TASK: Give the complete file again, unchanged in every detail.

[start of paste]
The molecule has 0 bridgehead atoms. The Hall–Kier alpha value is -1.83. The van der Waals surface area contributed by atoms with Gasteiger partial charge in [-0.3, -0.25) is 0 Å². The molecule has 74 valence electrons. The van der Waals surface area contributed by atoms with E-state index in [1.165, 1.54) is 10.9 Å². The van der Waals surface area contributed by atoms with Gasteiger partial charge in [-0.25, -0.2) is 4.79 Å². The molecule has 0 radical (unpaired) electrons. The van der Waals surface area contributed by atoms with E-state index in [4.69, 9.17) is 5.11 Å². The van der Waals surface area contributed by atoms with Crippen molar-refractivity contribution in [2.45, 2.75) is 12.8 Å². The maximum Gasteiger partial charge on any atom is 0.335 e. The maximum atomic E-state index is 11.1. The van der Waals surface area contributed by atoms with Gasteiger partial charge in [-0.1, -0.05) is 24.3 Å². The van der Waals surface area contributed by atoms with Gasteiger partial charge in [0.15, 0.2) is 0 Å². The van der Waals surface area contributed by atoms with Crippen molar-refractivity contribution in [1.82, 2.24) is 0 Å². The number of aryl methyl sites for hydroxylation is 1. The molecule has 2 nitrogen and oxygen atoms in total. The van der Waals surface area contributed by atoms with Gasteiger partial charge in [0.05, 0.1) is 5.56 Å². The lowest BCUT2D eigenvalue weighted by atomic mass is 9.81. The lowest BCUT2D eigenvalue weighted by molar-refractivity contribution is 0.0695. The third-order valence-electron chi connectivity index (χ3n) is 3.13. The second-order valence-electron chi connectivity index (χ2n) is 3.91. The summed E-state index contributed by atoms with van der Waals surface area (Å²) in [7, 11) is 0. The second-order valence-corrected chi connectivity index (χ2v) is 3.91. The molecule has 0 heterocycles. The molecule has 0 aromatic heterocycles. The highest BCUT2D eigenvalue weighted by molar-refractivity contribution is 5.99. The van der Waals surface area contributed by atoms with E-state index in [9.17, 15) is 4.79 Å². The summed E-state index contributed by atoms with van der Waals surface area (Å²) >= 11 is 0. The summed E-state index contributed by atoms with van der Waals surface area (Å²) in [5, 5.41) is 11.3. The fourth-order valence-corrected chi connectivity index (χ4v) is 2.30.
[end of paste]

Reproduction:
The molecule has 0 bridgehead atoms. The Hall–Kier alpha value is -1.83. The van der Waals surface area contributed by atoms with Gasteiger partial charge in [-0.3, -0.25) is 0 Å². The molecule has 74 valence electrons. The van der Waals surface area contributed by atoms with E-state index in [1.165, 1.54) is 10.9 Å². The van der Waals surface area contributed by atoms with Gasteiger partial charge in [-0.25, -0.2) is 4.79 Å². The molecule has 0 radical (unpaired) electrons. The van der Waals surface area contributed by atoms with E-state index in [4.69, 9.17) is 5.11 Å². The van der Waals surface area contributed by atoms with Crippen molar-refractivity contribution in [2.45, 2.75) is 12.8 Å². The maximum Gasteiger partial charge on any atom is 0.335 e. The maximum atomic E-state index is 11.1. The van der Waals surface area contributed by atoms with Gasteiger partial charge in [-0.1, -0.05) is 24.3 Å². The van der Waals surface area contributed by atoms with Gasteiger partial charge in [0.15, 0.2) is 0 Å². The van der Waals surface area contributed by atoms with Crippen molar-refractivity contribution in [1.82, 2.24) is 0 Å². The number of aryl methyl sites for hydroxylation is 1. The molecule has 2 nitrogen and oxygen atoms in total. The van der Waals surface area contributed by atoms with Gasteiger partial charge in [0.05, 0.1) is 5.56 Å². The lowest BCUT2D eigenvalue weighted by atomic mass is 9.81. The lowest BCUT2D eigenvalue weighted by molar-refractivity contribution is 0.0695. The third-order valence-electron chi connectivity index (χ3n) is 3.13. The second-order valence-electron chi connectivity index (χ2n) is 3.91. The summed E-state index contributed by atoms with van der Waals surface area (Å²) in [7, 11) is 0. The second-order valence-corrected chi connectivity index (χ2v) is 3.91. The molecule has 0 heterocycles. The molecule has 0 aromatic heterocycles. The highest BCUT2D eigenvalue weighted by molar-refractivity contribution is 5.99. The van der Waals surface area contributed by atoms with E-state index in [9.17, 15) is 4.79 Å². The summed E-state index contributed by atoms with van der Waals surface area (Å²) >= 11 is 0. The summed E-state index contributed by atoms with van der Waals surface area (Å²) in [5, 5.41) is 11.3. The fourth-order valence-corrected chi connectivity index (χ4v) is 2.30.